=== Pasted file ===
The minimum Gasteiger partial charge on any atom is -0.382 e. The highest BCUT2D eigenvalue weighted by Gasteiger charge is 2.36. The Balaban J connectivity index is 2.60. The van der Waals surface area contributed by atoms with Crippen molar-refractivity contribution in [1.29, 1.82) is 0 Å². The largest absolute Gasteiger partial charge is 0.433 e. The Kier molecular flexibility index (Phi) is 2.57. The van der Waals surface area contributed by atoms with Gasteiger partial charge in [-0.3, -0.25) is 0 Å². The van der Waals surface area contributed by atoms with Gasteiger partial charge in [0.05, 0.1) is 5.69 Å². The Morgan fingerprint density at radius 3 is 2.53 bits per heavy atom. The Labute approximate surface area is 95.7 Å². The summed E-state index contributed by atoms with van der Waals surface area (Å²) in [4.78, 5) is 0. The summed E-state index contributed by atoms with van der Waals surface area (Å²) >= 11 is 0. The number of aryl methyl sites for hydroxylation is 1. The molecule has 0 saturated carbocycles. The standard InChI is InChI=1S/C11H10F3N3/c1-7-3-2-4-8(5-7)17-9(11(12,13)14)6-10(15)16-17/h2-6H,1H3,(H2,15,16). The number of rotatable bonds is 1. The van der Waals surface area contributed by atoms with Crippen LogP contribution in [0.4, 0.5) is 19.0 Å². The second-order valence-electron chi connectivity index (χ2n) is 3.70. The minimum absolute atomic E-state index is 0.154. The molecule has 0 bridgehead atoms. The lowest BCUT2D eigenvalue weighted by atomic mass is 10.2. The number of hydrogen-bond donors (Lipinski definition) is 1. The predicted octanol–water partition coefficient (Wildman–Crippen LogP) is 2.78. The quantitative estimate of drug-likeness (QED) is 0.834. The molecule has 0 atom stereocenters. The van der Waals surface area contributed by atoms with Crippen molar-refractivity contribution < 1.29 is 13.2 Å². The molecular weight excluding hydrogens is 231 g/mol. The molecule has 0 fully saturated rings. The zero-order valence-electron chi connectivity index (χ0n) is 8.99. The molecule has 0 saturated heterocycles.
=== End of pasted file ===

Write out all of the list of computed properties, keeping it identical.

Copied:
The minimum Gasteiger partial charge on any atom is -0.382 e. The highest BCUT2D eigenvalue weighted by Gasteiger charge is 2.36. The Balaban J connectivity index is 2.60. The van der Waals surface area contributed by atoms with Crippen molar-refractivity contribution in [1.29, 1.82) is 0 Å². The largest absolute Gasteiger partial charge is 0.433 e. The Kier molecular flexibility index (Phi) is 2.57. The van der Waals surface area contributed by atoms with Gasteiger partial charge in [-0.3, -0.25) is 0 Å². The van der Waals surface area contributed by atoms with Gasteiger partial charge in [0.05, 0.1) is 5.69 Å². The Morgan fingerprint density at radius 3 is 2.53 bits per heavy atom. The Labute approximate surface area is 95.7 Å². The summed E-state index contributed by atoms with van der Waals surface area (Å²) in [4.78, 5) is 0. The summed E-state index contributed by atoms with van der Waals surface area (Å²) >= 11 is 0. The number of aryl methyl sites for hydroxylation is 1. The molecule has 0 saturated carbocycles. The standard InChI is InChI=1S/C11H10F3N3/c1-7-3-2-4-8(5-7)17-9(11(12,13)14)6-10(15)16-17/h2-6H,1H3,(H2,15,16). The number of rotatable bonds is 1. The van der Waals surface area contributed by atoms with Crippen LogP contribution in [0.4, 0.5) is 19.0 Å². The second-order valence-electron chi connectivity index (χ2n) is 3.70. The minimum absolute atomic E-state index is 0.154. The molecule has 0 bridgehead atoms. The lowest BCUT2D eigenvalue weighted by atomic mass is 10.2. The number of hydrogen-bond donors (Lipinski definition) is 1. The predicted octanol–water partition coefficient (Wildman–Crippen LogP) is 2.78. The quantitative estimate of drug-likeness (QED) is 0.834. The molecule has 0 atom stereocenters. The van der Waals surface area contributed by atoms with Crippen molar-refractivity contribution < 1.29 is 13.2 Å². The molecular weight excluding hydrogens is 231 g/mol. The molecule has 0 fully saturated rings. The zero-order valence-electron chi connectivity index (χ0n) is 8.99. The molecule has 0 saturated heterocycles.